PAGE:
Devo was pretty faithful to their schtick– no big deviations in their stage show from the DVD we have of their 1980 stage show. Pretty similar set list, too. Their yellow hazmat suits are a little wider. But the spirit was still intact, and they had people up and dancing from the start. Some of the little films that they projected were clearly vintage Devo, but seemed like they might have been re-dubbed. And for the last song, Boojie Boy came out wearing some kind of frock and a pink baseball cap with a rhinestone skull-and-crossbones on it; during his nonsensical diatrabe I could sense the mood in the place was patient, but there was just a touch of “um, maybe you could take that stupid mask off and play Whip It again?”, but I think it was probably my favorite part of the set. And you know, it really is something to see the little film of them from 1981 in their Duty Now for the Future outfits with the wind in their hair, projected 30 feet high, with the Devo Corporate Anthem playing, with a few thousand other people in a place called the “Bank of America Pavillion” drinking a fluorescent green “margarita” from a slushee machine on a summer night. Mmmmm. Devolution.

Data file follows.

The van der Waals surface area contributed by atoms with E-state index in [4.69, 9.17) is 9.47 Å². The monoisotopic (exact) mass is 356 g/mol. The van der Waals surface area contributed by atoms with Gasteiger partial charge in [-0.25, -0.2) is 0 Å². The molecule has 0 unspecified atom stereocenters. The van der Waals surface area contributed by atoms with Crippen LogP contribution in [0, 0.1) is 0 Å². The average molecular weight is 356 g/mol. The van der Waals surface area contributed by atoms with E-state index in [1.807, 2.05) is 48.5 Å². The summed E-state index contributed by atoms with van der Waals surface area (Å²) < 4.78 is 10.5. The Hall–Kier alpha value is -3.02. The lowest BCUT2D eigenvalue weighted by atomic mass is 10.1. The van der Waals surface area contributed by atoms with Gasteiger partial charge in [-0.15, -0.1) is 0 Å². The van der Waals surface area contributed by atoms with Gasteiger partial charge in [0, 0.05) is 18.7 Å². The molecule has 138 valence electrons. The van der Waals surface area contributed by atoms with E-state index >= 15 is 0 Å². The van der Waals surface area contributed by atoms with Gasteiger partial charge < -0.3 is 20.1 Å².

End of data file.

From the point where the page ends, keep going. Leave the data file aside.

Decent Slate piece on space imagery in African American pop, from Sun Ra to Lil Wayne. Could be expanded to be a whole thesis!
And they’re doing it in dialect!